Los Angeles Mayor Eric Garcetti with protesters and clergy members downtown Tuesday. 1,000 people rallied outside his home the same day to protest his response to the demonstrations, per the L.A. Times. Photo: Kent Nishimura/Los Angeles Times via Getty Images
L.A. Mayor Eric Garcetti and LAPD officers kneeled with peaceful protesters in downtown Los Angeles following days of unrest that prompted a curfew to be imposed from 6 p.m. Tuesday to 6 a.m. Wednesday. The crowd chanted "Defund the police!" as Garcetti knelt, per the Los Angeles Times.
The big picture: There have been days-long clashes across the U.S. between law enforcement and demonstrators protesting the death of George Floyd and other black people in police custody. But police and officials in several cities have taken to kneeling with protesters in recent days. One sheriff even marched alongside demonstrators in Michigan.
Editor's note: This article has been updated with the gestures in L.A.
What's happening: The fire began in a warehouse that had been damaged in the August explosion — one of the few in the port that had not been leveled by that blast, according to the New York Times. The cause of the fire — or the extent of its damage — is not yet clear, but army helicopters are assisting in efforts to extinguish the blaze, per AP.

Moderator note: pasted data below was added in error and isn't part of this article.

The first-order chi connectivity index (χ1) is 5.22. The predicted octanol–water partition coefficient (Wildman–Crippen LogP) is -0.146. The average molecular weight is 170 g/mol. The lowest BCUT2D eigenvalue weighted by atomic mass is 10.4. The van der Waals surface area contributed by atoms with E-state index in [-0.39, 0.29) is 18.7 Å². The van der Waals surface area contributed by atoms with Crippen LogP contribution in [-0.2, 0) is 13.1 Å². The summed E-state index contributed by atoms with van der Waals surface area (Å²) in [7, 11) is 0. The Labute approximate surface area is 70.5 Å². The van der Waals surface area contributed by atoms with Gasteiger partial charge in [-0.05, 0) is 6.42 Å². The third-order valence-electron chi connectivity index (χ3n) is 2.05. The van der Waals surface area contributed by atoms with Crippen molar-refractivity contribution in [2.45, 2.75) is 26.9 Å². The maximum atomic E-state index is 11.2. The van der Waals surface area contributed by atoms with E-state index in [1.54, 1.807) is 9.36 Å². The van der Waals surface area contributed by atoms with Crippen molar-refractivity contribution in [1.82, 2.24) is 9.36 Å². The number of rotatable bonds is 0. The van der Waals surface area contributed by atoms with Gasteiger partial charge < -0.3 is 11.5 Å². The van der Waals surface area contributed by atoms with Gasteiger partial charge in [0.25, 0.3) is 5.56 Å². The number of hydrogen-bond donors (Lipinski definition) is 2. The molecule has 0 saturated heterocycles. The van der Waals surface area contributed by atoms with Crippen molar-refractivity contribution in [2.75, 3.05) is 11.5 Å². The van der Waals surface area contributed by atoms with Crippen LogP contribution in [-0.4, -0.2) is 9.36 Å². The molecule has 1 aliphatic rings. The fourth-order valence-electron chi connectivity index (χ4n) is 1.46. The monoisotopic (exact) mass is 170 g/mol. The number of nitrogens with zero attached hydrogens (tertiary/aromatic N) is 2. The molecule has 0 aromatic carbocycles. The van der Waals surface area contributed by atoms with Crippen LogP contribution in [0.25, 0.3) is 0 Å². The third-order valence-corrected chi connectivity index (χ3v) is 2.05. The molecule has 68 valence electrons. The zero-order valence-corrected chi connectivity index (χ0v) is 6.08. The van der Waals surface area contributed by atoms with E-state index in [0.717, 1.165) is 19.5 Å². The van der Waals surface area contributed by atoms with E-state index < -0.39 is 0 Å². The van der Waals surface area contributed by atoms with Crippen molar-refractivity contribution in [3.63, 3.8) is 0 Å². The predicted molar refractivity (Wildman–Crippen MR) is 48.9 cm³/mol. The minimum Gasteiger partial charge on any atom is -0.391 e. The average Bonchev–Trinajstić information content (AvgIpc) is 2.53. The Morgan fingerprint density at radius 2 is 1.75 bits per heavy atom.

President Trump repeatedly refused to say on Wednesday whether he would commit to a peaceful transition of power if he loses the election to Joe Biden, saying at a press briefing: "We're going to have to see what happens."
The big picture: Trump has baselessly claimed on a number of occasions that the only way he will lose the election is if it's "rigged," claiming — without evidence — that mail-in ballots will result in widespread fraud. Earlier on Wednesday, the president said he wants to quickly confirm a replacement for Justice Ruth Bader Ginsburg because he believes the Supreme Court may have to decide the result of the election.
A grand jury has indicted Brett Hankison, one of the Louisville police officers who entered Breonna Taylor's home in March, on three counts of wanton endangerment for firing shots blindly into neighboring apartments.
The state of play: Angering protesters, the grand jury did not indict any of the three officers involved in the botched drug raid on homicide or manslaughter charges related to the death of Taylor.